Eighty-five years ago, nobody had any clue Babe Ruth’s rookie card would be worth a fortune.
Ditto for sixty years ago, and the first issue of “Superman.”
Ditto forty years ago, and the first Beatles album.
Ditto twenty-five years ago, and an R2-D2 Star Wars figure, still in the package.
Now, of course, speculators sock away every comic book they can get their hands on, and every plastic action-figure, no matter how idiotic. And of course we have the “Beanie Baby” craze, among others. Seems to me the very value of the first-mentioned items is due to their rarity, because they were ubiquitous and taken for granted at the time, and nobody predicted anybody would be collecting them later. Now, of course, everybody and his brother, having “learned” from the Babe Ruth experience, is saving every single baseball card (and football, and basketball, etc.). But to my mind, they’re wasting their time. Lightning won’t strike twice; there will never be a market for those items, because awareness and wide collection of “known” items means there’ll just be too many of them. I have similar skepticism for people who are setting aside the new state quarters, for obvious reasons.
So here’s the fun part for Dopers: What unexpected trinket, or category of same, do you think will emerge as the next gold-mine collectible?
I’m not talking Antiques Roadshow here; somebody finds a Ming Dynasty dish in their attic, or an original sketch by Thomas Nast, it’ll be worth a lot whether ten years ago, now, or a hundred years in the future. I’m also not referring to items of obvious historical value, like presidential-campaign buttons or license plates, for which a limited market already exists. I’m talking those wacky things people formerly took for granted, but later come out of nowhere to emerge as serious collector’s items. I’m especially interested in the kinds of stuff that gets thrown away during moves, or dumped at garage sales, like a Franklin Mint “Star Trek” commemorative plate. The sillier the nomination, the better.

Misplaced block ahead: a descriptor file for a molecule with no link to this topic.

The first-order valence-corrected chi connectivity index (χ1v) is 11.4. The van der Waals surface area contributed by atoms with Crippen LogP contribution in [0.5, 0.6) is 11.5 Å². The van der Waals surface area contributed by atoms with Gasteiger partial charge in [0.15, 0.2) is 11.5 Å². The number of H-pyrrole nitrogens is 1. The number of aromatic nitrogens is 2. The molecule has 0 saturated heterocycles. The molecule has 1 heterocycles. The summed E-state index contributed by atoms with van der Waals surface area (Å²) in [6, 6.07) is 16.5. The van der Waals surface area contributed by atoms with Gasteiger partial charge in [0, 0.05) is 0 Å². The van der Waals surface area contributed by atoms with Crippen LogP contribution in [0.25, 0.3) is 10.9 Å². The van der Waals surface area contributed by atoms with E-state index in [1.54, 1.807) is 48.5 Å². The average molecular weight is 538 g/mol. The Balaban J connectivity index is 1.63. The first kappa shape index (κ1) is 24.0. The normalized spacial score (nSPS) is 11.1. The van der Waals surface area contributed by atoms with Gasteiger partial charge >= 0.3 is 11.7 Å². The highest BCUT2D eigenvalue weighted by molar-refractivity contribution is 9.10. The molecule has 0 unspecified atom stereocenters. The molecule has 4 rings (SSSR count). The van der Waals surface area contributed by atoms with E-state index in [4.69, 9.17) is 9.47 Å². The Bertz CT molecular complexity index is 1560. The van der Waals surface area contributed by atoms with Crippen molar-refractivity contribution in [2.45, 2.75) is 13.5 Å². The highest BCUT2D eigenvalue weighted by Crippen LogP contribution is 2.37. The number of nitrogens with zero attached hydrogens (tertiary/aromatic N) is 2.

A few to get started:
Videotapes. How 'bout a Betamax tape of Tron? Think that’ll be worth something in twenty years?
Software. As far as I know, everybody who originally bought Infocom’s “Zork” immediately opened up the box and played it. Can you imagine someone with the foresight to have picked up a copy of “that stupid computer game” and stuck it in a safe for fifty years? Or someone who still has the pocket lint that came with their “Hitchhiker’s Guide” game?
Shoes. Think someone was smart enough to put a pair of the very first Nike athletic shoes, unopened and unworn, in their attic?
You can nominate something from a few years ago that might emerge as a collectible shortly, like “Zork,” or something that’s around us right this minute, that won’t be valuable for fifty or sixty years, like an unopened package of Post-It Notes.
Come on, let’s hear those ideas…